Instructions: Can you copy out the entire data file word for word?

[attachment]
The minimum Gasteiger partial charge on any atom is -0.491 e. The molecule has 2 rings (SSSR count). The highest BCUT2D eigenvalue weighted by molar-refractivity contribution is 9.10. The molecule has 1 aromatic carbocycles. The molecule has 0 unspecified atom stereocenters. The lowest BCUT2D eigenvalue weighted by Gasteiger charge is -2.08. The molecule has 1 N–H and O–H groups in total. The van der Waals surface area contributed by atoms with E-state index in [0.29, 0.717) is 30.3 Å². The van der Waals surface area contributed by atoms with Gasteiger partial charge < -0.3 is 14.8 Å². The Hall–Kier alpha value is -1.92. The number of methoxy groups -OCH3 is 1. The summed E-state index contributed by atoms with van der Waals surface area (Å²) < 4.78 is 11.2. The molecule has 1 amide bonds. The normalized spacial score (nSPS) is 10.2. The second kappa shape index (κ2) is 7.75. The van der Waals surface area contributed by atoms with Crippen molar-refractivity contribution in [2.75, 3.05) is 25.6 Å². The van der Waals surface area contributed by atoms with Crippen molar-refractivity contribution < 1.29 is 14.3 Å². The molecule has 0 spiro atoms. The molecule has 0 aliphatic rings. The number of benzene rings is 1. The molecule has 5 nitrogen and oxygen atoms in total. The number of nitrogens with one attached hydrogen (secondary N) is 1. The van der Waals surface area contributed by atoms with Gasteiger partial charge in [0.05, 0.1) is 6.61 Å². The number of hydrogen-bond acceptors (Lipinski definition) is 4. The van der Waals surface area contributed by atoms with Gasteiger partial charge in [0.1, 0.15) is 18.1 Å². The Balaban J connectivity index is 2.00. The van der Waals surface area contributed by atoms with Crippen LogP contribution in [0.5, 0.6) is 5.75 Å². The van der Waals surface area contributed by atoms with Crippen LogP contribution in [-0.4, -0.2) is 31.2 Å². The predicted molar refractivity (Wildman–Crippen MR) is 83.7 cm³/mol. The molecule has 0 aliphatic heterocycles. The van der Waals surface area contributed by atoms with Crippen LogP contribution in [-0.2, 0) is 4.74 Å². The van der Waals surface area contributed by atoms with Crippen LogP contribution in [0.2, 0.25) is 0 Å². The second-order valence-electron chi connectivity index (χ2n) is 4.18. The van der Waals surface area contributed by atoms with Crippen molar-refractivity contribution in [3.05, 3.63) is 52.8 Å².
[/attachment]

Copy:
The minimum Gasteiger partial charge on any atom is -0.491 e. The molecule has 2 rings (SSSR count). The highest BCUT2D eigenvalue weighted by molar-refractivity contribution is 9.10. The molecule has 1 aromatic carbocycles. The molecule has 0 unspecified atom stereocenters. The lowest BCUT2D eigenvalue weighted by Gasteiger charge is -2.08. The molecule has 1 N–H and O–H groups in total. The van der Waals surface area contributed by atoms with E-state index in [0.29, 0.717) is 30.3 Å². The van der Waals surface area contributed by atoms with Gasteiger partial charge < -0.3 is 14.8 Å². The Hall–Kier alpha value is -1.92. The number of methoxy groups -OCH3 is 1. The summed E-state index contributed by atoms with van der Waals surface area (Å²) < 4.78 is 11.2. The molecule has 1 amide bonds. The normalized spacial score (nSPS) is 10.2. The second kappa shape index (κ2) is 7.75. The van der Waals surface area contributed by atoms with Crippen molar-refractivity contribution in [2.75, 3.05) is 25.6 Å². The van der Waals surface area contributed by atoms with Crippen molar-refractivity contribution < 1.29 is 14.3 Å². The molecule has 0 spiro atoms. The molecule has 0 aliphatic rings. The number of benzene rings is 1. The molecule has 5 nitrogen and oxygen atoms in total. The number of nitrogens with one attached hydrogen (secondary N) is 1. The van der Waals surface area contributed by atoms with Gasteiger partial charge in [0.05, 0.1) is 6.61 Å². The number of hydrogen-bond acceptors (Lipinski definition) is 4. The van der Waals surface area contributed by atoms with Gasteiger partial charge in [0.1, 0.15) is 18.1 Å². The Balaban J connectivity index is 2.00. The van der Waals surface area contributed by atoms with Crippen LogP contribution in [0.5, 0.6) is 5.75 Å². The van der Waals surface area contributed by atoms with Crippen LogP contribution in [-0.4, -0.2) is 31.2 Å². The predicted molar refractivity (Wildman–Crippen MR) is 83.7 cm³/mol. The molecule has 0 aliphatic heterocycles. The van der Waals surface area contributed by atoms with Crippen LogP contribution in [-0.2, 0) is 4.74 Å². The van der Waals surface area contributed by atoms with Crippen LogP contribution in [0.2, 0.25) is 0 Å². The second-order valence-electron chi connectivity index (χ2n) is 4.18. The van der Waals surface area contributed by atoms with Crippen molar-refractivity contribution in [3.05, 3.63) is 52.8 Å².